Multimedia Reflection Essay

A surprisingly difficult learning experience

Having taken part in numerous writing classes at UCSB and gaining acceptance into the university’s Professional Writing minor, I entered this quarter’s Multimedia Writing course with high expectations that it would be a refreshing breeze in the park. I grew up surrounded by digital media and have always loved writing, so I thought to myself, “what could possibly be difficult about integrating the two?”

Well, that answer smacked me in the face quite early on.

It was many things. Many things proved difficult about learning how to tastefully combine multimedia and text into a seamless and visually-appealing story.

My thought process upon entering this class was that it would be a neat way to learn how to master the technical skills I already used on a daily basis through writing on social media and blogs. What I found, however, was that the process of creating an intriguing story was actually far more complicated than I initially expected.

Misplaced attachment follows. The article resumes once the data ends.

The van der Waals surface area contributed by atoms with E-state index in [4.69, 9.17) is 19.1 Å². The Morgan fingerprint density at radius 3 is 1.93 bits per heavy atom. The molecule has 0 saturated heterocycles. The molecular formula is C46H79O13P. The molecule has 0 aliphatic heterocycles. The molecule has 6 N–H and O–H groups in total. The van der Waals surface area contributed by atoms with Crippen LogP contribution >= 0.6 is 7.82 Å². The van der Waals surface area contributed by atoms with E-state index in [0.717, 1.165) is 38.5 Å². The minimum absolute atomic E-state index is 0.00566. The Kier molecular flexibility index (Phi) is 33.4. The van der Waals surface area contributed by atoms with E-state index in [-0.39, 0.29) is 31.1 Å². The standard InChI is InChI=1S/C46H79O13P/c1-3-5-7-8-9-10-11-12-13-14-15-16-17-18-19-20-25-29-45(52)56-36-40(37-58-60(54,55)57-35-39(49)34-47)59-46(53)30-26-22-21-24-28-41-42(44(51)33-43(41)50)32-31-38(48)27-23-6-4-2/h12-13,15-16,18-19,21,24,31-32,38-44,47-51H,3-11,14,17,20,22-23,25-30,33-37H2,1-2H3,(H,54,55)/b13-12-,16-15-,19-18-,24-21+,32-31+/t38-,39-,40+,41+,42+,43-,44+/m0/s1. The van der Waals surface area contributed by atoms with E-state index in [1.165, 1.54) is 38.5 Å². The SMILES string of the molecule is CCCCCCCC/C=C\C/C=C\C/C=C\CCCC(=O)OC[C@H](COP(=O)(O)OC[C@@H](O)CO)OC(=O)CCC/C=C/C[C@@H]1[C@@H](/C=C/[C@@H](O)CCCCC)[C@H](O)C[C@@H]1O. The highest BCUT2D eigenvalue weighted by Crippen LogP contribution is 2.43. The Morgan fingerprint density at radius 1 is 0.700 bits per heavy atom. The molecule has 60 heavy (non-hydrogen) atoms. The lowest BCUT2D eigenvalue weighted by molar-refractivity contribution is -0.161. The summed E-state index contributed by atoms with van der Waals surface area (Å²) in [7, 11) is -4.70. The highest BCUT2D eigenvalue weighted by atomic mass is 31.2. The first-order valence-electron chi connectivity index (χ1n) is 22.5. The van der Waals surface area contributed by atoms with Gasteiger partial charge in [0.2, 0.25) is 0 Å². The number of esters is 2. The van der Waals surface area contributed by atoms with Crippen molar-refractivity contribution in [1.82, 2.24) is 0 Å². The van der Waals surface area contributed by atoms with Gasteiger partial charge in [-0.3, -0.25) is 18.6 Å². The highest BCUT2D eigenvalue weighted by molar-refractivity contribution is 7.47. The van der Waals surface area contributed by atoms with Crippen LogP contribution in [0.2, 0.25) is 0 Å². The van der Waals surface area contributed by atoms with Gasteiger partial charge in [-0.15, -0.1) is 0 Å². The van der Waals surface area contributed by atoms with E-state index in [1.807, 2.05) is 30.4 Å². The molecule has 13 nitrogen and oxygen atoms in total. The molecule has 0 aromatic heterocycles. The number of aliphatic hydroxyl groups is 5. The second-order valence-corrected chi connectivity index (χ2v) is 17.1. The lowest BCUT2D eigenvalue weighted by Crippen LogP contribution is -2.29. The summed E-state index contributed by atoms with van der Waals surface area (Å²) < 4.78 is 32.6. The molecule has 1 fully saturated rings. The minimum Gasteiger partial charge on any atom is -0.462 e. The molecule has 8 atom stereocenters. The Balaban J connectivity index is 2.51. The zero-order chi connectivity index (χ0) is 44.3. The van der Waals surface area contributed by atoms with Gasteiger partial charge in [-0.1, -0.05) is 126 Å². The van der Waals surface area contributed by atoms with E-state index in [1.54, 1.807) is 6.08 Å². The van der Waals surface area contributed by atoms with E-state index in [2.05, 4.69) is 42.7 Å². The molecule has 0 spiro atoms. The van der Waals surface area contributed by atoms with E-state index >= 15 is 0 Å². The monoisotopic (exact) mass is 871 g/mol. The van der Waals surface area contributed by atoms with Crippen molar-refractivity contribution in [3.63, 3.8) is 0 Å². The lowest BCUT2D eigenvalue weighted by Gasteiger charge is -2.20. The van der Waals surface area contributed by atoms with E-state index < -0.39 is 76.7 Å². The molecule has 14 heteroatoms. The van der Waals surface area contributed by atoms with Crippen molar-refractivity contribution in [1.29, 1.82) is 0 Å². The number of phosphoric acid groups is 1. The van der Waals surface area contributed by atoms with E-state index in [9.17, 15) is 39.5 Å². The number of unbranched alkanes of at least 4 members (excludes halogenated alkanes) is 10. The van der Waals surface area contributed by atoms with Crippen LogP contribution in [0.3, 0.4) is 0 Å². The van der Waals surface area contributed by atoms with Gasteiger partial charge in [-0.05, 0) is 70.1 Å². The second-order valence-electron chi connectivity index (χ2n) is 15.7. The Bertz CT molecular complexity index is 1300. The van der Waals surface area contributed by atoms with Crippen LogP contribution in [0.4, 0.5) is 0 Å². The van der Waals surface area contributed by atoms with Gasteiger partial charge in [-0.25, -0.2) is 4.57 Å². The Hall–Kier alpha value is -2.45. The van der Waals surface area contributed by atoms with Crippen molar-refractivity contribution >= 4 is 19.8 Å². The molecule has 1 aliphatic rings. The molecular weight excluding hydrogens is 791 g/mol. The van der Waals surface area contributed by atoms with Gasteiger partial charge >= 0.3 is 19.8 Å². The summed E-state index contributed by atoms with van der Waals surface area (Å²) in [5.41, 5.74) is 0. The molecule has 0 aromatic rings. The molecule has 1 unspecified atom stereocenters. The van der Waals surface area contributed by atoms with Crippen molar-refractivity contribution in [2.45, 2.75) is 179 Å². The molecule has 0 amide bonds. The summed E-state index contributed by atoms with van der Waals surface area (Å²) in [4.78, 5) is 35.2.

This preconception I held was perfectly described in Jones and Hafner’s Mediated Me in their description about the ways people think about media:

“Instead of thinking about media in a simple, ‘one-to-one’ way — a single technology with a clear set of affordances and constraints being used to take certain discrete actions — it’s better to think of media as parts of systems of actions and activities, meanings and thoughts, social organizations and identities…the meanings that we are able to make in one situation might make possible new meanings in totally different situations…”